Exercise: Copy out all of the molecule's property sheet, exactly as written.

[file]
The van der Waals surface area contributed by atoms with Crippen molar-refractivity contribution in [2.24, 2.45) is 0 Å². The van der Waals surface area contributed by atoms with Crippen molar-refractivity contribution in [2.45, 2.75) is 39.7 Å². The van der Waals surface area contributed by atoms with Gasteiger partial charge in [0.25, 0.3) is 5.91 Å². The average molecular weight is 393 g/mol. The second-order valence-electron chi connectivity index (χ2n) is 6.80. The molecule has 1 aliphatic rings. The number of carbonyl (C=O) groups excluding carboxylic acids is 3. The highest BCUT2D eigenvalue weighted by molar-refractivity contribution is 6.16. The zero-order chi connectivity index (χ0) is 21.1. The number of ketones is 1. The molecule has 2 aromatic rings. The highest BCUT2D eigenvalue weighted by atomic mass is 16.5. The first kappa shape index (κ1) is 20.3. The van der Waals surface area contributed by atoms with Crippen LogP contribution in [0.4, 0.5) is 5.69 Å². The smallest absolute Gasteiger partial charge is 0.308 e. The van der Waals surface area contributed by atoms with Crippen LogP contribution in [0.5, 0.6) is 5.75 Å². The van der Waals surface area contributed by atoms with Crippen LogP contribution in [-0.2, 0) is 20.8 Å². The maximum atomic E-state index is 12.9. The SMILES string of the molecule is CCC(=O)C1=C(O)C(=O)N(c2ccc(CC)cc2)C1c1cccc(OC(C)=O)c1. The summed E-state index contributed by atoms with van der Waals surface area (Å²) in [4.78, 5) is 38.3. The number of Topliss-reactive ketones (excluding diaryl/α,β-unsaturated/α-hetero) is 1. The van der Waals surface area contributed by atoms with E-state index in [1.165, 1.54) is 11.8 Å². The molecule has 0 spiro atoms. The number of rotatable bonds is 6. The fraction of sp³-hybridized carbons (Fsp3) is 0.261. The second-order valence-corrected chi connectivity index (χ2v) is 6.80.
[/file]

The van der Waals surface area contributed by atoms with Crippen molar-refractivity contribution in [2.24, 2.45) is 0 Å². The van der Waals surface area contributed by atoms with Crippen molar-refractivity contribution in [2.45, 2.75) is 39.7 Å². The van der Waals surface area contributed by atoms with Gasteiger partial charge in [0.25, 0.3) is 5.91 Å². The average molecular weight is 393 g/mol. The second-order valence-electron chi connectivity index (χ2n) is 6.80. The molecule has 1 aliphatic rings. The number of carbonyl (C=O) groups excluding carboxylic acids is 3. The highest BCUT2D eigenvalue weighted by molar-refractivity contribution is 6.16. The zero-order chi connectivity index (χ0) is 21.1. The number of ketones is 1. The molecule has 2 aromatic rings. The highest BCUT2D eigenvalue weighted by atomic mass is 16.5. The first kappa shape index (κ1) is 20.3. The van der Waals surface area contributed by atoms with Crippen LogP contribution in [0.4, 0.5) is 5.69 Å². The smallest absolute Gasteiger partial charge is 0.308 e. The van der Waals surface area contributed by atoms with Crippen LogP contribution in [0.5, 0.6) is 5.75 Å². The van der Waals surface area contributed by atoms with Crippen LogP contribution in [-0.2, 0) is 20.8 Å². The maximum atomic E-state index is 12.9. The SMILES string of the molecule is CCC(=O)C1=C(O)C(=O)N(c2ccc(CC)cc2)C1c1cccc(OC(C)=O)c1. The summed E-state index contributed by atoms with van der Waals surface area (Å²) in [4.78, 5) is 38.3. The number of Topliss-reactive ketones (excluding diaryl/α,β-unsaturated/α-hetero) is 1. The van der Waals surface area contributed by atoms with E-state index in [1.165, 1.54) is 11.8 Å². The molecule has 0 spiro atoms. The number of rotatable bonds is 6. The fraction of sp³-hybridized carbons (Fsp3) is 0.261. The second-order valence-corrected chi connectivity index (χ2v) is 6.80.